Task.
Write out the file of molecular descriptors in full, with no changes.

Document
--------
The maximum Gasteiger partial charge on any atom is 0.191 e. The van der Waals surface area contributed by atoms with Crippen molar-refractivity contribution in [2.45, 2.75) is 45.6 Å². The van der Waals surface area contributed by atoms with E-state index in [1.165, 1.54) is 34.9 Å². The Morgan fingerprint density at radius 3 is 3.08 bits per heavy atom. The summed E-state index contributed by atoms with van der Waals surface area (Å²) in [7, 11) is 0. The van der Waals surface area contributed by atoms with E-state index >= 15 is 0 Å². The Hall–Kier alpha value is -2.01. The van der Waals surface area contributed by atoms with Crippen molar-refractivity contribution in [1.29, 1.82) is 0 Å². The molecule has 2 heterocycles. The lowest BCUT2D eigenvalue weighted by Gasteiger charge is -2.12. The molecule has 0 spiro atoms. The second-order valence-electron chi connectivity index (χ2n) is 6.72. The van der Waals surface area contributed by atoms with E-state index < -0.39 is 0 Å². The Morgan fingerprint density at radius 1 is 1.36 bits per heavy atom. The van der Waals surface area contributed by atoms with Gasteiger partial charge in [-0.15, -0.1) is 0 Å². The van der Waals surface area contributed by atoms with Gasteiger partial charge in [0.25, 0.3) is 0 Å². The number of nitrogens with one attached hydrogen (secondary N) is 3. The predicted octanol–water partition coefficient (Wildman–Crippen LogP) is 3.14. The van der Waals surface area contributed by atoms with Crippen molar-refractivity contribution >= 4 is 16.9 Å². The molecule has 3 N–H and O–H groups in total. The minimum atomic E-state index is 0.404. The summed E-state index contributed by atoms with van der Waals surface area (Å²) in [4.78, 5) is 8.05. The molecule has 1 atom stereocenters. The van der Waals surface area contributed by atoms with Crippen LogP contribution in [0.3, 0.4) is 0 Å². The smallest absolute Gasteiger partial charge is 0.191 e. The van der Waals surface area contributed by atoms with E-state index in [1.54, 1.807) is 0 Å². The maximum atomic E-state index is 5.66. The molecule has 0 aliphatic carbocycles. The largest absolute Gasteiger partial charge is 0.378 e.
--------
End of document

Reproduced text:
The maximum Gasteiger partial charge on any atom is 0.191 e. The van der Waals surface area contributed by atoms with Crippen molar-refractivity contribution in [2.45, 2.75) is 45.6 Å². The van der Waals surface area contributed by atoms with E-state index in [1.165, 1.54) is 34.9 Å². The Morgan fingerprint density at radius 3 is 3.08 bits per heavy atom. The summed E-state index contributed by atoms with van der Waals surface area (Å²) in [7, 11) is 0. The van der Waals surface area contributed by atoms with E-state index >= 15 is 0 Å². The Hall–Kier alpha value is -2.01. The van der Waals surface area contributed by atoms with Crippen molar-refractivity contribution in [1.29, 1.82) is 0 Å². The molecule has 2 heterocycles. The lowest BCUT2D eigenvalue weighted by Gasteiger charge is -2.12. The molecule has 0 spiro atoms. The second-order valence-electron chi connectivity index (χ2n) is 6.72. The van der Waals surface area contributed by atoms with E-state index < -0.39 is 0 Å². The Morgan fingerprint density at radius 1 is 1.36 bits per heavy atom. The van der Waals surface area contributed by atoms with Gasteiger partial charge in [-0.15, -0.1) is 0 Å². The van der Waals surface area contributed by atoms with Gasteiger partial charge in [0.25, 0.3) is 0 Å². The number of nitrogens with one attached hydrogen (secondary N) is 3. The predicted octanol–water partition coefficient (Wildman–Crippen LogP) is 3.14. The van der Waals surface area contributed by atoms with Crippen molar-refractivity contribution >= 4 is 16.9 Å². The molecule has 3 N–H and O–H groups in total. The minimum atomic E-state index is 0.404. The summed E-state index contributed by atoms with van der Waals surface area (Å²) in [4.78, 5) is 8.05. The molecule has 1 atom stereocenters. The van der Waals surface area contributed by atoms with Crippen LogP contribution in [0.3, 0.4) is 0 Å². The smallest absolute Gasteiger partial charge is 0.191 e. The van der Waals surface area contributed by atoms with E-state index in [1.54, 1.807) is 0 Å². The maximum atomic E-state index is 5.66. The molecule has 0 aliphatic carbocycles. The largest absolute Gasteiger partial charge is 0.378 e.